In this project you will learn a method for measuring the relative amount of carbon dioxide in the air you exhale. You can compare the amount of carbon dioxide you produce when resting and when exercising, both moderately and briskly.

To measure your carbon dioxide output you will be using a colorimetric pH test. pH is a numerical (specifically logarithmic) measure of how acidic or basic (also called alkaline) something is. Technically, pH is the negative logarithm of the hydrogen ion concentration:

What this equation means is for each 1-unit change in pH, the hydrogen ion concentration changes ten-fold. Pure water has a neutral pH of 7. pH values lower than 7 are acidic, and pH values higher than 7 are basic (alkaline). The table below has examples of substances with different pH values (Decelles, 2002; Environment Canada, 2002; EPA, date unknown).

pH Value H+ Concentration
Relative to Pure Water
Example
0 10 000 000 battery acid
1 1 000 000 sulfuric acid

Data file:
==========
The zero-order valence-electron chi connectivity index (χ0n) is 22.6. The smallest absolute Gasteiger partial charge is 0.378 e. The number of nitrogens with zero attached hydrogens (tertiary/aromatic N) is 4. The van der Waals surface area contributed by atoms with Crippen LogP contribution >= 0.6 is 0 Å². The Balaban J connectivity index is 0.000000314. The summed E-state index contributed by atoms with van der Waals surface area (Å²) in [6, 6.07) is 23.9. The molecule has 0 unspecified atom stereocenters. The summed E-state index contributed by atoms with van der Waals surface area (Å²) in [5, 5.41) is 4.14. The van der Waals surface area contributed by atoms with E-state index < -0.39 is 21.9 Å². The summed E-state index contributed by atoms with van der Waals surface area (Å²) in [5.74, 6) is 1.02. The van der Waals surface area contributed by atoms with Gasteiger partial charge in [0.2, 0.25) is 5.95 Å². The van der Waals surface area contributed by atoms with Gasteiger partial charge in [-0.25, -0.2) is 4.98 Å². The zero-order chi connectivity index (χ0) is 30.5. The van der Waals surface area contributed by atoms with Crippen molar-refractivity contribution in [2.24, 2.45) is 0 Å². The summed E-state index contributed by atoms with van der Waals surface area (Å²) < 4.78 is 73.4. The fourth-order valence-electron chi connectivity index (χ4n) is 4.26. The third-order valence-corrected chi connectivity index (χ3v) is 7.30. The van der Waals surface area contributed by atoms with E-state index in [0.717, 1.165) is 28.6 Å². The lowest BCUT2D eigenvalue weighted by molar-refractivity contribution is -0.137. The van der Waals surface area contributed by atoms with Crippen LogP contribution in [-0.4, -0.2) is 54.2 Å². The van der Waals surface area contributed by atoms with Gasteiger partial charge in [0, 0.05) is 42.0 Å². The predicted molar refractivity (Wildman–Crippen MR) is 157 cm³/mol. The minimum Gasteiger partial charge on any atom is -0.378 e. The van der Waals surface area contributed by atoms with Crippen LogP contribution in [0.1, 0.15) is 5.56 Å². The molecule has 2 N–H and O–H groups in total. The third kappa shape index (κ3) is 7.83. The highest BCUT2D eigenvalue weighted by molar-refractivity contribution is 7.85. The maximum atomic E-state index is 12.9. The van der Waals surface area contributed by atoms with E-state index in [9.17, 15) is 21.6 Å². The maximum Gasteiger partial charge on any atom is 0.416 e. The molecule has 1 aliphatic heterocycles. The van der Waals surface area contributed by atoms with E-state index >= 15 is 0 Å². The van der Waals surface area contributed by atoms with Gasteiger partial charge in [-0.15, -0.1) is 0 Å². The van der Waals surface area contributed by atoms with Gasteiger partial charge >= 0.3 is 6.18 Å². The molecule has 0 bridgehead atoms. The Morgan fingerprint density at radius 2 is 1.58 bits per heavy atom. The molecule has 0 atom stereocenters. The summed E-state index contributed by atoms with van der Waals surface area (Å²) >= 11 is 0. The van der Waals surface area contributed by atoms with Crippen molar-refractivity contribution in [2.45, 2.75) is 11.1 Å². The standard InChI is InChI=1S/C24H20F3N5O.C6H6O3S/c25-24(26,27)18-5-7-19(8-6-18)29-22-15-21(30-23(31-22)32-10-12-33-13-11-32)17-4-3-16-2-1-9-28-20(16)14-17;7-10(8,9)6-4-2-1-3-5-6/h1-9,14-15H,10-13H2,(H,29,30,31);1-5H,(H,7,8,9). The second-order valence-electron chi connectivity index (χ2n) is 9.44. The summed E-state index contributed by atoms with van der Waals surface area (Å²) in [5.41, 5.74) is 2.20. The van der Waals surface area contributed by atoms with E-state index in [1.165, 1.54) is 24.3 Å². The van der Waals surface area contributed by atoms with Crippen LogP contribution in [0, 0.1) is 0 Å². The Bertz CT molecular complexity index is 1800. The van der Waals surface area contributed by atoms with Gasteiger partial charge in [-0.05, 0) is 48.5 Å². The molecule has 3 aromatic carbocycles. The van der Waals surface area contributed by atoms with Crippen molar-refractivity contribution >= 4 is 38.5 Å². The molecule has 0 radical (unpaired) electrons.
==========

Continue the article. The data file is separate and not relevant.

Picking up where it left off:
2 100 000 lemon juice, vinegar
3 10 000 orange juice, soda
4 1 000 tomato juice, acid rain
5 100 black coffee, bananas
6 10 urine, milk
7 1 pure water
8 0.1 sea water, eggs
9 0.01 baking soda
10 0.001 Great Salt Lake, milk of magnesia
11 0.000 1 ammonia solution
12 0.000 01 soapy water
13 0.000 001 bleach, oven cleaner
14 0.000 000 1 liquid drain cleaner
Table 1. The pH Scale: Some Examples

A colorimetric pH test means that the color of the solution changes when the pH changes. Here is how it works. When you add the pH indicator solution (specifically bromothymol blue) to plain water, it turns blue, or greenish blue, indicating that the pH is near 7. Carbon dioxide is very soluble in water. When it dissolves, CO2 reacts with water, producing carbonic acid. The pH of the water is shifted from neutral (7) to more acidic (somewhere near 6). Over this range, the pH indicator will change color to yellow. Figure 1, below, shows an example of the pH indicator solution bromothymol blue changing color over this range.